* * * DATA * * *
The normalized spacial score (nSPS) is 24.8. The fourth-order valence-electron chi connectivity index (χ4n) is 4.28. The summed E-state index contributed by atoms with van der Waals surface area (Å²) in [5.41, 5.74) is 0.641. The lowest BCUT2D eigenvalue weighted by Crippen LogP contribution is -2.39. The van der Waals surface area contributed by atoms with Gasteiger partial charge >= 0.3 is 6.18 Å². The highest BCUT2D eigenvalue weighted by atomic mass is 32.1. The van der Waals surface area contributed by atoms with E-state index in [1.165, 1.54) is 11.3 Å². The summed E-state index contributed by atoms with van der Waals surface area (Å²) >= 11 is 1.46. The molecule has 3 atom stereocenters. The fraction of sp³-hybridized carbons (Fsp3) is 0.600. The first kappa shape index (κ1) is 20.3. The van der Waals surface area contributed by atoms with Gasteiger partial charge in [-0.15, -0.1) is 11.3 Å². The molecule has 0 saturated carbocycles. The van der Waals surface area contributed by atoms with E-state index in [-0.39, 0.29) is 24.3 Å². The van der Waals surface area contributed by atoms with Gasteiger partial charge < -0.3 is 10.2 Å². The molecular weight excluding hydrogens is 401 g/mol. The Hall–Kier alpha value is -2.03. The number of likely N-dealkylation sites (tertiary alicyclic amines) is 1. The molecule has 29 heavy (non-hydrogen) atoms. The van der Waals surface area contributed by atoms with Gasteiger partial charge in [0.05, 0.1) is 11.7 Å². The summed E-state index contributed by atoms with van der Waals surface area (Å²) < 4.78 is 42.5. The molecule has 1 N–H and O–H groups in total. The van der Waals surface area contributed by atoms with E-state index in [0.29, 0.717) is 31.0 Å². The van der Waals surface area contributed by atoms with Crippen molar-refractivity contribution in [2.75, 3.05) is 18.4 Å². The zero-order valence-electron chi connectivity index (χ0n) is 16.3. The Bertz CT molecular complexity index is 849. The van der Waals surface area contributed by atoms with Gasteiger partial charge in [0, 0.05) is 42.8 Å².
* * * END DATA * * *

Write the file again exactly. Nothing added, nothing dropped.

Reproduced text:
The normalized spacial score (nSPS) is 24.8. The fourth-order valence-electron chi connectivity index (χ4n) is 4.28. The summed E-state index contributed by atoms with van der Waals surface area (Å²) in [5.41, 5.74) is 0.641. The lowest BCUT2D eigenvalue weighted by Crippen LogP contribution is -2.39. The van der Waals surface area contributed by atoms with Gasteiger partial charge >= 0.3 is 6.18 Å². The highest BCUT2D eigenvalue weighted by atomic mass is 32.1. The van der Waals surface area contributed by atoms with E-state index in [1.165, 1.54) is 11.3 Å². The summed E-state index contributed by atoms with van der Waals surface area (Å²) >= 11 is 1.46. The molecule has 3 atom stereocenters. The fraction of sp³-hybridized carbons (Fsp3) is 0.600. The first kappa shape index (κ1) is 20.3. The van der Waals surface area contributed by atoms with Gasteiger partial charge in [-0.15, -0.1) is 11.3 Å². The molecule has 0 saturated carbocycles. The van der Waals surface area contributed by atoms with E-state index in [-0.39, 0.29) is 24.3 Å². The van der Waals surface area contributed by atoms with Gasteiger partial charge < -0.3 is 10.2 Å². The molecular weight excluding hydrogens is 401 g/mol. The Hall–Kier alpha value is -2.03. The number of likely N-dealkylation sites (tertiary alicyclic amines) is 1. The molecule has 29 heavy (non-hydrogen) atoms. The van der Waals surface area contributed by atoms with Gasteiger partial charge in [0.05, 0.1) is 11.7 Å². The summed E-state index contributed by atoms with van der Waals surface area (Å²) < 4.78 is 42.5. The molecule has 1 N–H and O–H groups in total. The van der Waals surface area contributed by atoms with E-state index in [0.29, 0.717) is 31.0 Å². The van der Waals surface area contributed by atoms with Crippen molar-refractivity contribution in [2.75, 3.05) is 18.4 Å². The zero-order valence-electron chi connectivity index (χ0n) is 16.3. The Bertz CT molecular complexity index is 849. The van der Waals surface area contributed by atoms with Gasteiger partial charge in [0, 0.05) is 42.8 Å².